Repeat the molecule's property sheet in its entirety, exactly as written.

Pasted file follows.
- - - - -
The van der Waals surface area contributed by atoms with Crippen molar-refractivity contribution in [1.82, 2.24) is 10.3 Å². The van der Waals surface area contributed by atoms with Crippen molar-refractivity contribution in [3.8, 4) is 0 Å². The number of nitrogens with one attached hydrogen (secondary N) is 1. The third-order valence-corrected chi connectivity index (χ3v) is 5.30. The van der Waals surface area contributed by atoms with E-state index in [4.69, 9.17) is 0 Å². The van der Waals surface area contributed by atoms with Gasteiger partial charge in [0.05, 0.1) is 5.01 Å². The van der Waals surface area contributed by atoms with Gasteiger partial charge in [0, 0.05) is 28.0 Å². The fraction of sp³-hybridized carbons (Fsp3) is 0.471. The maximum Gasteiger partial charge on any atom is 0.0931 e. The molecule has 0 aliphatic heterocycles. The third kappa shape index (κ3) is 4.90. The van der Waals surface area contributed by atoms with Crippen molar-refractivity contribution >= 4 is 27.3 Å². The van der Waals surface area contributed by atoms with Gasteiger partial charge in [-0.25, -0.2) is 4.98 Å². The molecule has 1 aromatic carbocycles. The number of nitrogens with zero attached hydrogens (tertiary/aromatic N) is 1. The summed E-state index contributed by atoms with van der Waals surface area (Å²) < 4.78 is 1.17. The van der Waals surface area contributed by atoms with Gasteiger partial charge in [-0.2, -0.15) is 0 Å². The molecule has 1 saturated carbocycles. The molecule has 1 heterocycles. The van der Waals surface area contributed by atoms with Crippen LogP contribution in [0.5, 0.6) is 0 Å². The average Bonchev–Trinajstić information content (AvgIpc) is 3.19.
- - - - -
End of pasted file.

The van der Waals surface area contributed by atoms with Crippen molar-refractivity contribution in [1.82, 2.24) is 10.3 Å². The van der Waals surface area contributed by atoms with Crippen molar-refractivity contribution in [3.8, 4) is 0 Å². The number of nitrogens with one attached hydrogen (secondary N) is 1. The third-order valence-corrected chi connectivity index (χ3v) is 5.30. The van der Waals surface area contributed by atoms with E-state index in [4.69, 9.17) is 0 Å². The van der Waals surface area contributed by atoms with Gasteiger partial charge in [0.05, 0.1) is 5.01 Å². The van der Waals surface area contributed by atoms with Gasteiger partial charge in [0, 0.05) is 28.0 Å². The fraction of sp³-hybridized carbons (Fsp3) is 0.471. The maximum Gasteiger partial charge on any atom is 0.0931 e. The molecule has 0 aliphatic heterocycles. The third kappa shape index (κ3) is 4.90. The van der Waals surface area contributed by atoms with Crippen molar-refractivity contribution >= 4 is 27.3 Å². The van der Waals surface area contributed by atoms with Gasteiger partial charge in [-0.25, -0.2) is 4.98 Å². The molecule has 1 aromatic carbocycles. The number of nitrogens with zero attached hydrogens (tertiary/aromatic N) is 1. The summed E-state index contributed by atoms with van der Waals surface area (Å²) < 4.78 is 1.17. The van der Waals surface area contributed by atoms with Gasteiger partial charge in [-0.2, -0.15) is 0 Å². The molecule has 1 saturated carbocycles. The molecule has 1 heterocycles. The van der Waals surface area contributed by atoms with Crippen LogP contribution in [0.5, 0.6) is 0 Å². The average Bonchev–Trinajstić information content (AvgIpc) is 3.19.